“I think the FTC is going to become a more active player where enforcement is concerned,” Jeff Smith, director of federal relations for the College of Healthcare Information Management Executives, told FierceHealthIT via email. “The FTC is already active in monitoring mobile application marketing practices in healthcare [and] medical identity theft, and the case in question underscores their intentions to flex their muscle where information and data security compliance is concerned.”

According to analysis recently published by IT security audit firm Redspin, more than 7 million patient records were breached last year, an increase of 138 percent from 2012; the report analyzed breaches recently reported to HHS.

To learn more:
– here’s the Stateline report February 10, 2014 | By

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Five Ways to Get Free Tax Help

Tax season is upon us, and tax return preparers have already opened their doors to those looking to be the first to file when the Internal Revenue Service begins accepting returns on Jan. 31.

But professional tax preparation can come at a hefty price. The National Society of Accountants says the average cost to prepare a 1040 tax form with itemized deductions and a state tax return is $261, while the cost of preparing a non-itemized 1040 and state return is $152.

Looking to save money on tax return preparation this year? Money Talks News money expert Stacy Johnson offers some tips on how to get your taxes done without spending a dime. Watch the video below and continue reading for more information.

1. Volunteer Income Tax Assistance program

If your annual income is $52,000 or less, you may qualify for free basic tax return preparation and e-filing from IRS-certified volunteers through the Volunteer Income Tax Assistance program, or VITA. The preparers can make sure you don’t miss valuable tax credits you qualify for, such as the Child Tax Credit and Earned Income Tax Credit.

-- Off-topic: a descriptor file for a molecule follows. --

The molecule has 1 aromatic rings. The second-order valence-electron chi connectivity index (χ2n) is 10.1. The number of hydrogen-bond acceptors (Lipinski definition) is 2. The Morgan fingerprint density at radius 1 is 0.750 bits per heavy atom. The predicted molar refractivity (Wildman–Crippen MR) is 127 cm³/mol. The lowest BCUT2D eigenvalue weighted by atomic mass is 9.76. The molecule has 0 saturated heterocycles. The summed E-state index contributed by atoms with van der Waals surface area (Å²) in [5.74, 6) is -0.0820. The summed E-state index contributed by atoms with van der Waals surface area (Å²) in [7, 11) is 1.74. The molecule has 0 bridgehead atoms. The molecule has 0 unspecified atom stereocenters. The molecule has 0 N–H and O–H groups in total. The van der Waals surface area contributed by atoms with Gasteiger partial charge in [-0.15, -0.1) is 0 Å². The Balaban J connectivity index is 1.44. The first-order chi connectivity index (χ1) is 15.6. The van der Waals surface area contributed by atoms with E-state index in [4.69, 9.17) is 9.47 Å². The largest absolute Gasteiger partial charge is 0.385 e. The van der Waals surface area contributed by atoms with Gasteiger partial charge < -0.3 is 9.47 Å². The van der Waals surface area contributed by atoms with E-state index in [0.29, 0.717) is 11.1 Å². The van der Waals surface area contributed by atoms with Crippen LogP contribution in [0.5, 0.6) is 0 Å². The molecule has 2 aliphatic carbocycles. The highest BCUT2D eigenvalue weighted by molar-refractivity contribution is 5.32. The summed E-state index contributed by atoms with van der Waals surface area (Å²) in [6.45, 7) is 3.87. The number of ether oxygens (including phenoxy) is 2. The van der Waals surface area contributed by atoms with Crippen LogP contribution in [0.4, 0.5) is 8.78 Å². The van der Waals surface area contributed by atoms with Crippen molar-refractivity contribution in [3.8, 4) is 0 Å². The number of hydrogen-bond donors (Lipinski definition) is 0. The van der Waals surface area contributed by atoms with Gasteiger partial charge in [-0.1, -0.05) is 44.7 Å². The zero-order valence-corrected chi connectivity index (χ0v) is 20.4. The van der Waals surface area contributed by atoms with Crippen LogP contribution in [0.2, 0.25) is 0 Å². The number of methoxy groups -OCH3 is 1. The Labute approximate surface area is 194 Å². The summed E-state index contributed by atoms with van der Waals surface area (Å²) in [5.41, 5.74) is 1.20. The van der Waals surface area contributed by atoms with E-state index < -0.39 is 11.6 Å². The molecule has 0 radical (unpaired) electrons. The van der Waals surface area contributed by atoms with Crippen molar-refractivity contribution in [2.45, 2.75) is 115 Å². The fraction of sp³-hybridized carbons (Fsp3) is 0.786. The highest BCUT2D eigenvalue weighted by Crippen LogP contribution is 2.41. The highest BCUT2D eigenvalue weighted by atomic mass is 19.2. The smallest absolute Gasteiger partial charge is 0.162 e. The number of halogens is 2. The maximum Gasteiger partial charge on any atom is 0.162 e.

VITA centers are located throughout the U.S. and can be found by entering your five-digit ZIP code in the Locator Tool. You can also call (800) 906-9887 to find a nearby location. Before paying them a visit, be sure to gather all the required paperwork. If at all possible, try scheduling an appointment months prior to the April 15 deadline to avoid the last-minute rush.

2. Tax Counseling for the Elderly

The IRS’ Tax Counseling for the Elderly or TCE program provides IRS-certified volunteers through AARP and other organizations to help people 60 and older prepare their taxes and to answer any tax-related questions about pensions and retirement plans.

To find the site nearest you, visit the AARP website and search by your address or county. You can also call a toll-free line at (888) 227-7669.

3. IRS Free File

Maybe you don’t qualify for assistance through VITA because your income is too high. You may still be able to prepare and e-file your federal return through IRS Free File using tax preparation software from companies that have partnered with the IRS. But that’s only if your income does not exceed $58,000. Participating companies include H&R Block, TurboTax, Free File Alliance and TaxAct.

The free editions are best for first-time filers or those with simple returns. State returns can usually be completed at a nominal rate of somewhere between $10 and $30. And be sure to get things right the first time and save a backup copy once the return is complete, as these companies will assess a fee to amend a return or reprint forms from a prior year.

4. IRS Free Fillable forms

The IRS Free File program also offers a Fillable Form component that you can use to prepare and file your tax return online free of charge, regardless of your annual income. Unfortunately, this option does not offer any on-screen assistance or state return filing options, unlike the software programs.

5. IRS resources

There’s always that good old-fashioned help that’s just a phone call or office visit away. If your tax return preparation efforts turn into an absolute nightmare, search for your nearest IRS branch and give them a call or make a trip to help alleviate your stress and receive the guidance you need. Don’t want to leave home? Head on over to IRS.gov to search for answers to all your tax questions. It’s free.

Keep in mind that complex tax returns should be prepared by a knowledgeable professional; cutting corners could cost you more money in the end. Stay tuned for upcoming posts on more of Stacy’s tax hacks. Next Wednesday, we’ll be covering tips to avoid a tax audit.

By @amthewriter